A Weekly News Update on Pesticides, Health and Alternatives
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October 26, 2006
European physicians defend chemical regulation: Charging industry with attempts to weaken the historic European REACH (Registration, Evaluation, and Authorization of Chemicals) legislation, organizations representing physicians implored members of the European Union (EU) Parliament "not to bend to industry demands and dilute a proposal that would force chemical companies to substitute dangerous chemicals with safer alternatives." Dominique Belpomme, oncologist at a leading Paris hospital and chair of the Association for Cancer Treatment Research, told EU ministers, "Babies are contaminated by hundreds of substances. There is a risk of cancer developing. We have managed to pollute the future generation." Belpomme and other professional public health and environmental experts are demanding "stringent toxicological standards and a mandatory substitution of the most dangerous chemicals." The EU Parliament will vote on REACH next month. Read the Associated Press report.
Union flower workers to lose Dole jobs: Colombia's largest flower grower, Dole, has announced plans to lay-off about 2,600 flower workers, many of whom were involved in the struggle to unionize. The announcement came less than two weeks after the expiration of a collective bargaining agreement that the union Untraflores is fighting to replace. Citing competition from China and Africa, Dole officials denied that the workers' union organizing was the reason for the lay-offs. However, one worker relayed to Associated Press that her supervisor told them, "…in Africa they work for a bowl of soup a day [and] that in Colombia we workers made too many demands." Under a hard-won union contract Dole had implemented important improvements in working conditions including worker safety for exposure to hazardous pesticides; it is also the only Colombian grower so far to receive third-party certification for sound environmental practices. Dole supplies over 60% of the U.S. flower market. Read the entire article. Help the International Labor Rights Fund support flower workers.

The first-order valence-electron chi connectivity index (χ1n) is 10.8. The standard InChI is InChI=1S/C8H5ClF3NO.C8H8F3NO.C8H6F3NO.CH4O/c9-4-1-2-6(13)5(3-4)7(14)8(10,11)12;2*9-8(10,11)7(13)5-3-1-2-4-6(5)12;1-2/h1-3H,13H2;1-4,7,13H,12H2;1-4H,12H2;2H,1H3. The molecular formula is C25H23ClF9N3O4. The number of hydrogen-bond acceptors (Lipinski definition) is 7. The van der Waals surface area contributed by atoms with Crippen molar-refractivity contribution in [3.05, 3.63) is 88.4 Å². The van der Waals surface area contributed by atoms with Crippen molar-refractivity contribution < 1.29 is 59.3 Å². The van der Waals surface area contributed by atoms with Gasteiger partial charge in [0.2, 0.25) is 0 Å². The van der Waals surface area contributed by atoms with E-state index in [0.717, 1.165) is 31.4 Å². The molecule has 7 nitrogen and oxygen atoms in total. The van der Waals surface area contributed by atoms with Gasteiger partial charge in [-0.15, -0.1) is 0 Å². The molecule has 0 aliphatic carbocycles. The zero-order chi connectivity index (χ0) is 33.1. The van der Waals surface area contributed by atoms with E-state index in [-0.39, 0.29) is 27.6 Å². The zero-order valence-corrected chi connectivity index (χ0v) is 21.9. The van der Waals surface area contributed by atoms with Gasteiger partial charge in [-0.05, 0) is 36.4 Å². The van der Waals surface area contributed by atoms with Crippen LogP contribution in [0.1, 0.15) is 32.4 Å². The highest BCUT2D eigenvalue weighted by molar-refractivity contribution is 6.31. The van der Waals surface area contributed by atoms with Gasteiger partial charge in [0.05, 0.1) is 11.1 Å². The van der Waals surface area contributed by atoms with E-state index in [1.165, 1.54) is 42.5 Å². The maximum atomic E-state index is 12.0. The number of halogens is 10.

"No bad bug" according to organic winemaker: In an industry where highly toxic fumigant pesticides are often used for soil sterilization prior to planting, Frog's Leap Winery, a renowned producer of cabernet sauvignon and other premium varietals, became Napa Valley's first certified organic vineyard in 1987. Today eco-conscious practices permeate the business. Jennifer Smith told the San Francisco Chronicle about their approach. The article explained, "Frog's Leap grows flora such as crimson clover, oats and fava beans between the vines to eliminate weeds naturally and provide a habitat for beneficial insects. ‘There's no bad bug until there are too many of them,'" Smith said, and "…when the cover crops wither, farmers turn them into the soil to create a 12-inch mulch that provides nitrogen. In general, healthy soil yields healthy vines, but to ensure that is the case at Frog's Leap, growers engage in a practice called dry farming. This approach conserves water by forcing vines to dig deeper into the soil for nutrients. It also minimizes topsoil erosion. The technique yields smaller grapes, but the fruit is more complex and balanced than from vines that are watered like houseplants." Adding crop residues as organic fertilizer to the soil is a traditional agricultural practice used by farmers around the world to maintain soil quality and produce healthy products.